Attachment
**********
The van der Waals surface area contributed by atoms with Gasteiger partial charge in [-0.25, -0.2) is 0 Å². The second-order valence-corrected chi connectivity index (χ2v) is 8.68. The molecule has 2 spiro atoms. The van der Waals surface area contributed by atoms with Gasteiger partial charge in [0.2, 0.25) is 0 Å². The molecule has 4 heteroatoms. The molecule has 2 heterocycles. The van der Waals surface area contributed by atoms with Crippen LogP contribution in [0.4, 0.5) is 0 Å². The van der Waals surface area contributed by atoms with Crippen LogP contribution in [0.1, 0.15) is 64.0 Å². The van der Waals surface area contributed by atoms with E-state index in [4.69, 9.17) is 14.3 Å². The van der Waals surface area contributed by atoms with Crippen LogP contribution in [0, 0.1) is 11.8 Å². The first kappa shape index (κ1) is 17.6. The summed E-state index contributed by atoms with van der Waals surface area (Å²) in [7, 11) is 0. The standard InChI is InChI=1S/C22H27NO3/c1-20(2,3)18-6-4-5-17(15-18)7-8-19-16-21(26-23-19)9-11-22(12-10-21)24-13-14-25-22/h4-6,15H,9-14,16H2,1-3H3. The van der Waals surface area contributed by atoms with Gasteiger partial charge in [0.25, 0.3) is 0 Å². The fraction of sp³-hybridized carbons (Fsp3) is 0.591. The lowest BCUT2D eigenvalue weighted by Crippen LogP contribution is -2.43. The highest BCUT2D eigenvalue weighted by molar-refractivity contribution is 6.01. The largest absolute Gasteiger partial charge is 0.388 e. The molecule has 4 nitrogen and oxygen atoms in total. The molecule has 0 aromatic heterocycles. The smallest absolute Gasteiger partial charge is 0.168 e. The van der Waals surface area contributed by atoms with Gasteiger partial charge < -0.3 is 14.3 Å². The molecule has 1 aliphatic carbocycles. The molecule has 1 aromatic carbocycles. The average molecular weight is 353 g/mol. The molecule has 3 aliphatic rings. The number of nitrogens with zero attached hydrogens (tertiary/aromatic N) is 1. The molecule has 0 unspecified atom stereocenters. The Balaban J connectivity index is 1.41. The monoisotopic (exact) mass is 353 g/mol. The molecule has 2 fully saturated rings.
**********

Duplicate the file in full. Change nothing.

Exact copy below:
The van der Waals surface area contributed by atoms with Gasteiger partial charge in [-0.25, -0.2) is 0 Å². The second-order valence-corrected chi connectivity index (χ2v) is 8.68. The molecule has 2 spiro atoms. The van der Waals surface area contributed by atoms with Gasteiger partial charge in [0.2, 0.25) is 0 Å². The molecule has 4 heteroatoms. The molecule has 2 heterocycles. The van der Waals surface area contributed by atoms with Crippen LogP contribution in [0.4, 0.5) is 0 Å². The van der Waals surface area contributed by atoms with Crippen LogP contribution in [0.1, 0.15) is 64.0 Å². The van der Waals surface area contributed by atoms with E-state index in [4.69, 9.17) is 14.3 Å². The van der Waals surface area contributed by atoms with Crippen LogP contribution in [0, 0.1) is 11.8 Å². The first kappa shape index (κ1) is 17.6. The summed E-state index contributed by atoms with van der Waals surface area (Å²) in [7, 11) is 0. The standard InChI is InChI=1S/C22H27NO3/c1-20(2,3)18-6-4-5-17(15-18)7-8-19-16-21(26-23-19)9-11-22(12-10-21)24-13-14-25-22/h4-6,15H,9-14,16H2,1-3H3. The van der Waals surface area contributed by atoms with Gasteiger partial charge in [0.25, 0.3) is 0 Å². The fraction of sp³-hybridized carbons (Fsp3) is 0.591. The lowest BCUT2D eigenvalue weighted by Crippen LogP contribution is -2.43. The highest BCUT2D eigenvalue weighted by molar-refractivity contribution is 6.01. The largest absolute Gasteiger partial charge is 0.388 e. The molecule has 4 nitrogen and oxygen atoms in total. The molecule has 0 aromatic heterocycles. The smallest absolute Gasteiger partial charge is 0.168 e. The van der Waals surface area contributed by atoms with Gasteiger partial charge < -0.3 is 14.3 Å². The molecule has 1 aliphatic carbocycles. The molecule has 1 aromatic carbocycles. The average molecular weight is 353 g/mol. The molecule has 3 aliphatic rings. The number of nitrogens with zero attached hydrogens (tertiary/aromatic N) is 1. The molecule has 0 unspecified atom stereocenters. The Balaban J connectivity index is 1.41. The monoisotopic (exact) mass is 353 g/mol. The molecule has 2 fully saturated rings.